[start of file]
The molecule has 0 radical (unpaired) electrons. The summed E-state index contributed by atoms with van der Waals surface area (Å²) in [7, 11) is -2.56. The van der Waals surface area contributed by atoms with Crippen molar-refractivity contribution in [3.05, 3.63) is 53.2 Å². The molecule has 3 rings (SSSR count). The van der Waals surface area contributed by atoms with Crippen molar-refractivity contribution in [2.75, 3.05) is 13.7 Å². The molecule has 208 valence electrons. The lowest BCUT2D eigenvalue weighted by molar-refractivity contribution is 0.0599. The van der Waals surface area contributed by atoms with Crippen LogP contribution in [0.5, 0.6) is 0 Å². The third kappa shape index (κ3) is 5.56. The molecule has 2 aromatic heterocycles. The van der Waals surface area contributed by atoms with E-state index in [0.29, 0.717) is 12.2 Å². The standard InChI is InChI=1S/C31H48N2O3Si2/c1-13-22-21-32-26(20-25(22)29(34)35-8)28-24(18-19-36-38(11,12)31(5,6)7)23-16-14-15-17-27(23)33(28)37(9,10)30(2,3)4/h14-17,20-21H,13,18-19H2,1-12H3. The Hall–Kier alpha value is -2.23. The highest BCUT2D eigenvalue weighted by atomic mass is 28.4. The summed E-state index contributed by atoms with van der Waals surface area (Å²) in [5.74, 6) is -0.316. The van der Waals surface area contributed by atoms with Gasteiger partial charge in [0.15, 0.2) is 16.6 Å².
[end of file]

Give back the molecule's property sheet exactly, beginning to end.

The molecule has 0 radical (unpaired) electrons. The summed E-state index contributed by atoms with van der Waals surface area (Å²) in [7, 11) is -2.56. The van der Waals surface area contributed by atoms with Crippen molar-refractivity contribution in [3.05, 3.63) is 53.2 Å². The molecule has 3 rings (SSSR count). The van der Waals surface area contributed by atoms with Crippen molar-refractivity contribution in [2.75, 3.05) is 13.7 Å². The molecule has 208 valence electrons. The lowest BCUT2D eigenvalue weighted by molar-refractivity contribution is 0.0599. The van der Waals surface area contributed by atoms with Crippen LogP contribution in [0.5, 0.6) is 0 Å². The third kappa shape index (κ3) is 5.56. The molecule has 2 aromatic heterocycles. The van der Waals surface area contributed by atoms with E-state index in [0.29, 0.717) is 12.2 Å². The standard InChI is InChI=1S/C31H48N2O3Si2/c1-13-22-21-32-26(20-25(22)29(34)35-8)28-24(18-19-36-38(11,12)31(5,6)7)23-16-14-15-17-27(23)33(28)37(9,10)30(2,3)4/h14-17,20-21H,13,18-19H2,1-12H3. The Hall–Kier alpha value is -2.23. The highest BCUT2D eigenvalue weighted by atomic mass is 28.4. The summed E-state index contributed by atoms with van der Waals surface area (Å²) in [5.74, 6) is -0.316. The van der Waals surface area contributed by atoms with Gasteiger partial charge in [0.15, 0.2) is 16.6 Å².